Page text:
as the startkey

For the purposes of this blog (and in fact for the purposes of my project), I want to minimize database calls* There are good reasons for these: performance is affected by latency to the database server for example . So I will skip the wrapping around part. Since Christian didn’t mention what is meant by wrapping around, I will assume that he meant using `1 - r`

to form a new request. As such, I’ll ignore that part.

According to Christian, not all the documents will have an equal chance of being picked. In the example he gave, where two documents, A and B are assigned 0.2 and 0.9 respectively. On a non-wrap-around solution, the probability of document A being picked is 0.2 while the probability of document B being picked is 0.7 Here’s the working (skip the working):

[latex]\text{Let } r \in [0,1) \text{ step 0.1 }\ Pr® = \frac{1}{10} \ \text{Given } R_A = 0.2 \text{, and } R_B = 0.8 \ Pr(R_A) = 2 \times 0.1 \text{; 2 ways A can be selected: } r \in {0.1, 0.2 } \ Pr(R_B) = 7 \times 0.1 \text{; 7 ways B can be selected: } r \in {0.3, 0.4…0.8, 0.9 } [/latex]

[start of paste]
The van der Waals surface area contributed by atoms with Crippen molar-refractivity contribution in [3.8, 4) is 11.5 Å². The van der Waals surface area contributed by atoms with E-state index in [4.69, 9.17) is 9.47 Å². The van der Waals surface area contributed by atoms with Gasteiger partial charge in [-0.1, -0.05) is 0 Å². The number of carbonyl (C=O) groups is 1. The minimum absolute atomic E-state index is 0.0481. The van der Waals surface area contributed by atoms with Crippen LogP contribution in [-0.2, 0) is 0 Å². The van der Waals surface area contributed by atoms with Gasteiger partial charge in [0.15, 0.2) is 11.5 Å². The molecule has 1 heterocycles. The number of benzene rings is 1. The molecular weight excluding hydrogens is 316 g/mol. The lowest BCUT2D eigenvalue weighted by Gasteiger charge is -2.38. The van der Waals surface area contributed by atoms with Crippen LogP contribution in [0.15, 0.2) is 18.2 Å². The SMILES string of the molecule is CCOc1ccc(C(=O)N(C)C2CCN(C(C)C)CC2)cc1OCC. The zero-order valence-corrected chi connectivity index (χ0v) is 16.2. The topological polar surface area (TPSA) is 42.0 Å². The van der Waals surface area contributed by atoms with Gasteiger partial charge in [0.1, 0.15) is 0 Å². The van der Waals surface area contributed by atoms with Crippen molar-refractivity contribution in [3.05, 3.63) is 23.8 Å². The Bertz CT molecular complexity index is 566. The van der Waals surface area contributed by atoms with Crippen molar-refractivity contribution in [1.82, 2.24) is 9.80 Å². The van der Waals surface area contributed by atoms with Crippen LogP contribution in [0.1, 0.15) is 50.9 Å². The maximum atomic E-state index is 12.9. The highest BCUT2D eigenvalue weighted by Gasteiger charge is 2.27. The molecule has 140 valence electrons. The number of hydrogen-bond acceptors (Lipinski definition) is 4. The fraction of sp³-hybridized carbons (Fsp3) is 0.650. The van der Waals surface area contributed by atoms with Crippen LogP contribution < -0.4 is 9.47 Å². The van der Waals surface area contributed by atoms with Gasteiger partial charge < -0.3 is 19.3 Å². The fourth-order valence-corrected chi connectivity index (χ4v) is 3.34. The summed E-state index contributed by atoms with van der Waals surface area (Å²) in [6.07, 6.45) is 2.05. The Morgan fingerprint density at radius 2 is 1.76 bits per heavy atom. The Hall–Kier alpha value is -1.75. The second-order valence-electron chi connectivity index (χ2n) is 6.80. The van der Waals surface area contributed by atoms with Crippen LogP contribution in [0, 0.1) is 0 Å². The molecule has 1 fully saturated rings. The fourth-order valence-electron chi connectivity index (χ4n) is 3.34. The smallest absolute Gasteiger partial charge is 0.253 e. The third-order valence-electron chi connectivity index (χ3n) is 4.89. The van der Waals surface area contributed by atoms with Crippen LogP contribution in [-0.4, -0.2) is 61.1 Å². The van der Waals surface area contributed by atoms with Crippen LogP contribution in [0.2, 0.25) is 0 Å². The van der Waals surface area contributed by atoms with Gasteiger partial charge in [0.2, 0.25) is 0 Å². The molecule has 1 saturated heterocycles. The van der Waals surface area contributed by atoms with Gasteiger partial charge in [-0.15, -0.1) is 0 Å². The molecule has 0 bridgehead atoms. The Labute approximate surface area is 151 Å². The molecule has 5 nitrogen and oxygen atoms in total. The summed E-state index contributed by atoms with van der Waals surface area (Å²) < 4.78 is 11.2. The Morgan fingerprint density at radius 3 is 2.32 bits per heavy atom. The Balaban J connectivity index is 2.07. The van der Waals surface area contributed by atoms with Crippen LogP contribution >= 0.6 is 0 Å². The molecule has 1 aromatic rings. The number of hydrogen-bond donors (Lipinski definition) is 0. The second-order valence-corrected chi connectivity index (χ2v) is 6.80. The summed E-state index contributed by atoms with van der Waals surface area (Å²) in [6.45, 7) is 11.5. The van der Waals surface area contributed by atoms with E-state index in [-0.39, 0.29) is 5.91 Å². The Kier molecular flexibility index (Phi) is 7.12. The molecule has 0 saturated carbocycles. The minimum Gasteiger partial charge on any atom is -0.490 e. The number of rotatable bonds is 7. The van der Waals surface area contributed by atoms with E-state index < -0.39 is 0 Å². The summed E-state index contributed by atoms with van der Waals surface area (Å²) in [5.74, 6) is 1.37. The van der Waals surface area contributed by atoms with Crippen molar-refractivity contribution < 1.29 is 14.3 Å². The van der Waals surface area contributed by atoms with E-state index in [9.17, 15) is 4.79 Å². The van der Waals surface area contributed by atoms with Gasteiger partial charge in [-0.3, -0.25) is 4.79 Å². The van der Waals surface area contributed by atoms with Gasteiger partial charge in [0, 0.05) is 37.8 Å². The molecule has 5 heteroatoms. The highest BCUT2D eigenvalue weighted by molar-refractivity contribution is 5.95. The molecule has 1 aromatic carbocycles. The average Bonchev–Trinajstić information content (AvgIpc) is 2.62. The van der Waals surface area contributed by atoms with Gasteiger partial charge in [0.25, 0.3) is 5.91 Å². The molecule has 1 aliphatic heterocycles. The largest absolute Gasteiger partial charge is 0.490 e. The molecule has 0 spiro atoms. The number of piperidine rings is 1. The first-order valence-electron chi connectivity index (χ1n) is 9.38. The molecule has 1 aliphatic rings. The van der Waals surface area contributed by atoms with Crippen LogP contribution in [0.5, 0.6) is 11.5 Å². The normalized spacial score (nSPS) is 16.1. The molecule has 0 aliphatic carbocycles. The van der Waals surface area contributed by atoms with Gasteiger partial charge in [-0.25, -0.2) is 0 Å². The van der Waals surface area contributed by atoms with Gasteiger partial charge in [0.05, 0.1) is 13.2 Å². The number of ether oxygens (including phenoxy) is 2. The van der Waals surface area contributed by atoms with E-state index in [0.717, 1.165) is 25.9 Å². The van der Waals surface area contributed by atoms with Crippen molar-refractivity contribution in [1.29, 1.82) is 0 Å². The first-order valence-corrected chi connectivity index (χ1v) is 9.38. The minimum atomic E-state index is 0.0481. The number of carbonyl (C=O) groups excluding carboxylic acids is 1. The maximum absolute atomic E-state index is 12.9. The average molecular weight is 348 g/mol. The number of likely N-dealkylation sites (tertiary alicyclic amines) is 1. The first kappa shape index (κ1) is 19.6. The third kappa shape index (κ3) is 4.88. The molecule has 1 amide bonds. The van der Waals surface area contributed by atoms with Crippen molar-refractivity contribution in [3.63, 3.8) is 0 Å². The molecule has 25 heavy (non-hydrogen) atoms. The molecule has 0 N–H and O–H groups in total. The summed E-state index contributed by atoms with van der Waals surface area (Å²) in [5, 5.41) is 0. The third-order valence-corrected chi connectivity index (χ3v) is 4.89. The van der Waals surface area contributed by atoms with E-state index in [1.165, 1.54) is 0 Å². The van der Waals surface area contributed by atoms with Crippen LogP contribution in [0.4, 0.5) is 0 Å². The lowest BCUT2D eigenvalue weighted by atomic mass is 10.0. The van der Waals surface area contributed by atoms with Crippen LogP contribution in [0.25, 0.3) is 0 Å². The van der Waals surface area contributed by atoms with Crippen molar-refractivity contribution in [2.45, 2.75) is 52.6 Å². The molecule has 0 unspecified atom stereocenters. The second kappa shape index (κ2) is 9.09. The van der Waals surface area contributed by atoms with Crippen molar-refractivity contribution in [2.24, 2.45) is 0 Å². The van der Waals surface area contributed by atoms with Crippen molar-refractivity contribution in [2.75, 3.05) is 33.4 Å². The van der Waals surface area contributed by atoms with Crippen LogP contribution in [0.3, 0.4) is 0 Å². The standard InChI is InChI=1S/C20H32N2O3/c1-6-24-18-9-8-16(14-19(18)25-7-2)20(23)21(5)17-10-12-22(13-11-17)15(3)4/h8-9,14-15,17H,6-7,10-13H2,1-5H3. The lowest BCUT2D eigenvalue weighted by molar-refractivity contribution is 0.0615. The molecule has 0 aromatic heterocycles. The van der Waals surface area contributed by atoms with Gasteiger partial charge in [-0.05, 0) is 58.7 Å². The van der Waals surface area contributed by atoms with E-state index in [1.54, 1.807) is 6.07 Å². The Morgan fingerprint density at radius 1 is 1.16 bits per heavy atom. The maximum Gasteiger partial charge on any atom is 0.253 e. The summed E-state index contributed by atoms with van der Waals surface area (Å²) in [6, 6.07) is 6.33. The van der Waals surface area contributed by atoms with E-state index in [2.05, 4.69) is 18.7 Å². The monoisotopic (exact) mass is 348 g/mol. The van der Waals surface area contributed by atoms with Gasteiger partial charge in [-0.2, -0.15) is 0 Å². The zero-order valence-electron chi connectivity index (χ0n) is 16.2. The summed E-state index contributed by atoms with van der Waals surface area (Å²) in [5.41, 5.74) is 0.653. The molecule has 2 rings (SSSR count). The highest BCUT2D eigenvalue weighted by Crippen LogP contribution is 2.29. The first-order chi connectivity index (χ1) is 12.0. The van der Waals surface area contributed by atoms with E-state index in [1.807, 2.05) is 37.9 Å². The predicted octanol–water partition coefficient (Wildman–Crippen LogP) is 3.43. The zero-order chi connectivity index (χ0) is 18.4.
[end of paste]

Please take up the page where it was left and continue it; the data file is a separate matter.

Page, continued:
Here’s how the probability distribution looks like:

The X-axis is `r`

, a random number, and the Y-axis is the probability of a document being selected. Due to the rules we’ve created, a random number can never hit 1, and the documents will never hit 0 or 1. The colours of the lines represent document A’s assigned values, while the facets represents document B’s assigned value

## Introduce a little anarchy

As you will note, this is the curious case with using `startkey`